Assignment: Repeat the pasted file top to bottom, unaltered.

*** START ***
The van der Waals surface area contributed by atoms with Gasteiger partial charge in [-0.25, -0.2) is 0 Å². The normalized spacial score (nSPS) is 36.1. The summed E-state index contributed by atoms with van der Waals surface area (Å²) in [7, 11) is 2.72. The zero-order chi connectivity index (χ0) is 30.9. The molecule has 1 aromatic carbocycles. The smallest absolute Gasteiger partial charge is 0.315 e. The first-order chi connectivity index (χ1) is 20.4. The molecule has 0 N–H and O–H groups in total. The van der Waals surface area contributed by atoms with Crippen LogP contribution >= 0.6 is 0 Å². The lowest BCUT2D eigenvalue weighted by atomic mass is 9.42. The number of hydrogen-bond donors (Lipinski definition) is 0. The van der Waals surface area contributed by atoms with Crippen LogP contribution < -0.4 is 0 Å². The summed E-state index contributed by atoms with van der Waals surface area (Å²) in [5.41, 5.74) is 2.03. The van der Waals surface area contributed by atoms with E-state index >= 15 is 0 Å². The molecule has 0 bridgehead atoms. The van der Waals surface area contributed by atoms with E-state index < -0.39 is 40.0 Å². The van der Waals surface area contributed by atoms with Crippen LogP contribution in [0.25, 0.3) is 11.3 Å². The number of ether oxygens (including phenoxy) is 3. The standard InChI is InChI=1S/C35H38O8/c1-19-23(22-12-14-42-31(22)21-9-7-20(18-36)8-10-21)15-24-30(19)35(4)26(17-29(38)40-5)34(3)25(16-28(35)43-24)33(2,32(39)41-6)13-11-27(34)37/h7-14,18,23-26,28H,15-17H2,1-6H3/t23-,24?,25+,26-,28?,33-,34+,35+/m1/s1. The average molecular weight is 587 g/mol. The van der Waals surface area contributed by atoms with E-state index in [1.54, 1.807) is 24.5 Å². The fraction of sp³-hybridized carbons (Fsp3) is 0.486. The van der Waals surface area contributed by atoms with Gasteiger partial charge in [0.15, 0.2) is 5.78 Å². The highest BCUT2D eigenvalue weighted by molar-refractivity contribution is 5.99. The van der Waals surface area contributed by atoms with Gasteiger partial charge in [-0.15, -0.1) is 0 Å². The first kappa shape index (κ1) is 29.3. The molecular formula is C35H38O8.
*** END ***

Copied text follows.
The van der Waals surface area contributed by atoms with Gasteiger partial charge in [-0.25, -0.2) is 0 Å². The normalized spacial score (nSPS) is 36.1. The summed E-state index contributed by atoms with van der Waals surface area (Å²) in [7, 11) is 2.72. The zero-order chi connectivity index (χ0) is 30.9. The molecule has 1 aromatic carbocycles. The smallest absolute Gasteiger partial charge is 0.315 e. The first-order chi connectivity index (χ1) is 20.4. The molecule has 0 N–H and O–H groups in total. The van der Waals surface area contributed by atoms with Crippen LogP contribution >= 0.6 is 0 Å². The lowest BCUT2D eigenvalue weighted by atomic mass is 9.42. The number of hydrogen-bond donors (Lipinski definition) is 0. The van der Waals surface area contributed by atoms with Crippen LogP contribution < -0.4 is 0 Å². The summed E-state index contributed by atoms with van der Waals surface area (Å²) in [5.41, 5.74) is 2.03. The van der Waals surface area contributed by atoms with E-state index >= 15 is 0 Å². The molecule has 0 bridgehead atoms. The van der Waals surface area contributed by atoms with E-state index < -0.39 is 40.0 Å². The van der Waals surface area contributed by atoms with Crippen LogP contribution in [0.25, 0.3) is 11.3 Å². The number of ether oxygens (including phenoxy) is 3. The standard InChI is InChI=1S/C35H38O8/c1-19-23(22-12-14-42-31(22)21-9-7-20(18-36)8-10-21)15-24-30(19)35(4)26(17-29(38)40-5)34(3)25(16-28(35)43-24)33(2,32(39)41-6)13-11-27(34)37/h7-14,18,23-26,28H,15-17H2,1-6H3/t23-,24?,25+,26-,28?,33-,34+,35+/m1/s1. The average molecular weight is 587 g/mol. The van der Waals surface area contributed by atoms with E-state index in [1.54, 1.807) is 24.5 Å². The fraction of sp³-hybridized carbons (Fsp3) is 0.486. The van der Waals surface area contributed by atoms with Gasteiger partial charge in [0.15, 0.2) is 5.78 Å². The highest BCUT2D eigenvalue weighted by molar-refractivity contribution is 5.99. The van der Waals surface area contributed by atoms with Gasteiger partial charge in [-0.15, -0.1) is 0 Å². The first kappa shape index (κ1) is 29.3. The molecular formula is C35H38O8.